A MONTHLY NEWSLETTER FOR THE EMPLOYEES OF MCFI AND ITS AFFILIATES
IN THIS ISSUE
Calendar of Events . . . . . . . . . . 2 Health Care Fraud on the Rise . . . 2 Making Better Food Choices . . . 3 Learn About WPERG . . . . 4 Whole Health Therapy Opens . . . 5 March Anniversaries . . . . . . . 7 Meet New Employees. . . . . . . . . . 8
Client refurbishes aging instrument
he story of the stolen and now recovered Stradivarius violin topped many a nightly newscast. It even headlined CNN. The story held people’s interest because of the dramatic way the violin was stolen and the millions it was worth. But there’s another musical instrument that holds just as much intrigue. It’s the Nexday custom guitar; it may not be worth millions, but it is priceless. So is its story. A Nexday brain injury client, under the guidance of Music Therapist Andrew Neary, completely restored a 1975 classical custom acoustic guitar. One of the client’s goals was to be able to repair items in his home workshop again, and refurbishing the beat-up guitar offered that opportunity. “He designed the shape, he designed all of it,” said Neary. “It was cool because you could see all the skills coming back.” CONTINUED ON PAGE 2
2 — A MONTHLY NEWSLETTER FOR THE EMPLOYEES OF MCFI AND ITS AFFILIATES
Calendar of Events
Health care fraud cases on rise
March 2014 Sun
MARCH 4 Fat Tuesday celebration with New Orleans-style cuisine available at Café 2020 for $2.50, a FREE piece of King Cake, Cajun music and free Mardi Gras beads! Courtesy of Team Bravo and the Diversity Team. WHEN: Noon to 1 p.m. WHERE: Café 2020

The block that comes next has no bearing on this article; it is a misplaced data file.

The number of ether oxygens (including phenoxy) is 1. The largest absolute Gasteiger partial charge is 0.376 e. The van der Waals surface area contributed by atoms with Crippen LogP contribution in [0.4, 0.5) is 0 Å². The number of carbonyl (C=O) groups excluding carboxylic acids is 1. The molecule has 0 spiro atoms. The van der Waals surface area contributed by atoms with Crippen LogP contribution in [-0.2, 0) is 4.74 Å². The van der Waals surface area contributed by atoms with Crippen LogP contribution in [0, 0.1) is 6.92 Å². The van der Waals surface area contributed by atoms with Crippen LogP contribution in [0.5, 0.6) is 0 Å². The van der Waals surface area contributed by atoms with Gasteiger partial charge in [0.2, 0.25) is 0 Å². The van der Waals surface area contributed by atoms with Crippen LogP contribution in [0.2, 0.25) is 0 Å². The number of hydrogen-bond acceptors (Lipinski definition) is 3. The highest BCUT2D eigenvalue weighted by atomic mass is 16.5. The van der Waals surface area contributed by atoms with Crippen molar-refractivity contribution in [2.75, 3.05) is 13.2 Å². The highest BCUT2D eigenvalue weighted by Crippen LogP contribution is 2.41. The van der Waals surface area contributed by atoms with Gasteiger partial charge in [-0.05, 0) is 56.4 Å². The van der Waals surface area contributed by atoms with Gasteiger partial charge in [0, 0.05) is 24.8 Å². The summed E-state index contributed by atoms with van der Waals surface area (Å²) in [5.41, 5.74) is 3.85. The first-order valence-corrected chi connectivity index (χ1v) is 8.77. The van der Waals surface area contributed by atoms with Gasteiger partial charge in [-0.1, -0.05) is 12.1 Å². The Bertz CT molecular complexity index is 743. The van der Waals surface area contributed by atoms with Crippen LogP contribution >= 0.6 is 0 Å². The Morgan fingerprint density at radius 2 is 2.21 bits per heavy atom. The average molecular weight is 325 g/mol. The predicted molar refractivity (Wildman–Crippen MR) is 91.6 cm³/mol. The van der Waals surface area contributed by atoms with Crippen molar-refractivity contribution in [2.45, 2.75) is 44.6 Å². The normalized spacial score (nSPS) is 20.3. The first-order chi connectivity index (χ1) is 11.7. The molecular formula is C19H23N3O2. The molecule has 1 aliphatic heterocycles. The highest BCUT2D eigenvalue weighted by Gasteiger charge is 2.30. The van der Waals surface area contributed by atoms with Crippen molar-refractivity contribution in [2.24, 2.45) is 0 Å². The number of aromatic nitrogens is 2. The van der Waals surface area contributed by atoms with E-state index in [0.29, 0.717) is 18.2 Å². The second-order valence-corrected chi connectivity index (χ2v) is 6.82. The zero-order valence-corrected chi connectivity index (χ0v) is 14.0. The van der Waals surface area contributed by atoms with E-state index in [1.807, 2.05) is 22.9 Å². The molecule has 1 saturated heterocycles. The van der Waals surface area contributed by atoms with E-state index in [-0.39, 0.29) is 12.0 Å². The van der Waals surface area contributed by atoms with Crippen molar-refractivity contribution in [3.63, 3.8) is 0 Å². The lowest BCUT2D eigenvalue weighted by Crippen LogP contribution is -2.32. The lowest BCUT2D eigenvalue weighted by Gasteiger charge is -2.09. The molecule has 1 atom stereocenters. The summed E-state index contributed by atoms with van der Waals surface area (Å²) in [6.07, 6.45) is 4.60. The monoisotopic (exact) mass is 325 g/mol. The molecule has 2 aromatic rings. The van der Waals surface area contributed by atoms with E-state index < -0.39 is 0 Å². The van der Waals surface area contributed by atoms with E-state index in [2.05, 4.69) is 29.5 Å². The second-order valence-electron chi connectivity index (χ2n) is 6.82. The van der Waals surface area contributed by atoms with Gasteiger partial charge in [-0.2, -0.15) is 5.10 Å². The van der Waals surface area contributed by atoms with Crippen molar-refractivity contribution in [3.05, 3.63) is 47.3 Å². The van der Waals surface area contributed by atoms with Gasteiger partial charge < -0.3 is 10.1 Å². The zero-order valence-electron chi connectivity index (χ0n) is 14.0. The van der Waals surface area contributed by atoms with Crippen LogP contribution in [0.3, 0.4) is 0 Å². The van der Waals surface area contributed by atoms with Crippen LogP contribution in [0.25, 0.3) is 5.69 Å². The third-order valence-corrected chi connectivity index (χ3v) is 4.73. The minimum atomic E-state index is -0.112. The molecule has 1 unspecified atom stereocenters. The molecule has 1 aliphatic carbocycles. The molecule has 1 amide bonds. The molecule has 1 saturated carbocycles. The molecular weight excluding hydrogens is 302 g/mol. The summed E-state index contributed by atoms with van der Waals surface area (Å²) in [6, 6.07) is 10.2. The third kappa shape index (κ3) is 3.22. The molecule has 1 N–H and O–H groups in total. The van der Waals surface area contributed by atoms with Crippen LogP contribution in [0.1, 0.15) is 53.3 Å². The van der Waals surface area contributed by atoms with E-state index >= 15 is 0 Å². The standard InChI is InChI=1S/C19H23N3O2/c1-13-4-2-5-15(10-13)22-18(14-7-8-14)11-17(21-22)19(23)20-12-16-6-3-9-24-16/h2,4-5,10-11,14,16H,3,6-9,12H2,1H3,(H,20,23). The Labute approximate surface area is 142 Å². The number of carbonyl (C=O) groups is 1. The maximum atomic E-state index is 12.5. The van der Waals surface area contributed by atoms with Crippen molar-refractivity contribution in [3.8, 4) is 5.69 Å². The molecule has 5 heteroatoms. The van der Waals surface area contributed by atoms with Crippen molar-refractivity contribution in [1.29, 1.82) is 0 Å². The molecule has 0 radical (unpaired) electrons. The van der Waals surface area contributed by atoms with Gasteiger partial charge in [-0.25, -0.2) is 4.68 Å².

MARCH 14 Kinsella Academy of Irish Dance Performers WHEN: 1 p.m.to 1:30 p.m. WHERE: Older Adult Day Center
MARCH 17 Enjoy St. Patrick’s Day cookies, courtesy of Team Bravo WHEN: Cookies will be delivered throughout the day WHERE: All campuses
MARCH 31 Opening Day Celebration Enjoy a tailgating party with raffle prizes! WHEN: 11:30 a.m. to 1:30 p.m. WHERE: MCFI Conference Center
f you ever wondered why MCFI and its affiliates have a compliance program — or why it is so important for employees to report real or suspected fraud — consider this: Federal prosecutors filed a record-setting number of health care fraud cases in 2013. So reports researchers at Syracuse University, who analyzed the latest available data from the Justice Department, finding the highest annual count of criminal prosecutions of health care fraud. Within the past fiscal year, the number of prosecutions went up 3 percent — from 366 in 2012 to 377 last year. The 2013 number is up nearly 8 percent from five years ago and 10 percent from the 343 prosecutions reported in 2003. The lead investigative agency for the most prosecutions through September 2013 was the FBI, taking 46.6 percent of the prosecutions referred. If you have any questions about what constitutes health care fraud or how to report real or suspected cases, please contact Director of Compliance Julie Van Alstine, 414-937-2103. GUITAR HERO, FROM PAGE 1
The guitar has a new ebony bridge, custom bone saddle, Baltic Birch top, custom multiple sound holes and custom paint and finish. The asking price for the new-looking guitar is $500, with proceeds going to MCFI’s restorations class, which rescues old musical instruments and uses them to teach and rehabilitate adults with brain injuries. Neary said clients learn about the instrument, conduct research, learn how to repair and restore, and learn about buying and selling products online in a safe and supportive environment. Two more guitars are almost completed, he said. “Whatever we fix, we use the money to buy the next project,” he said.
3 — A MONTHLY NEWSLETTER FOR THE EMPLOYEES OF MCFI AND ITS AFFILIATES
Choose food that tastes good and is good for you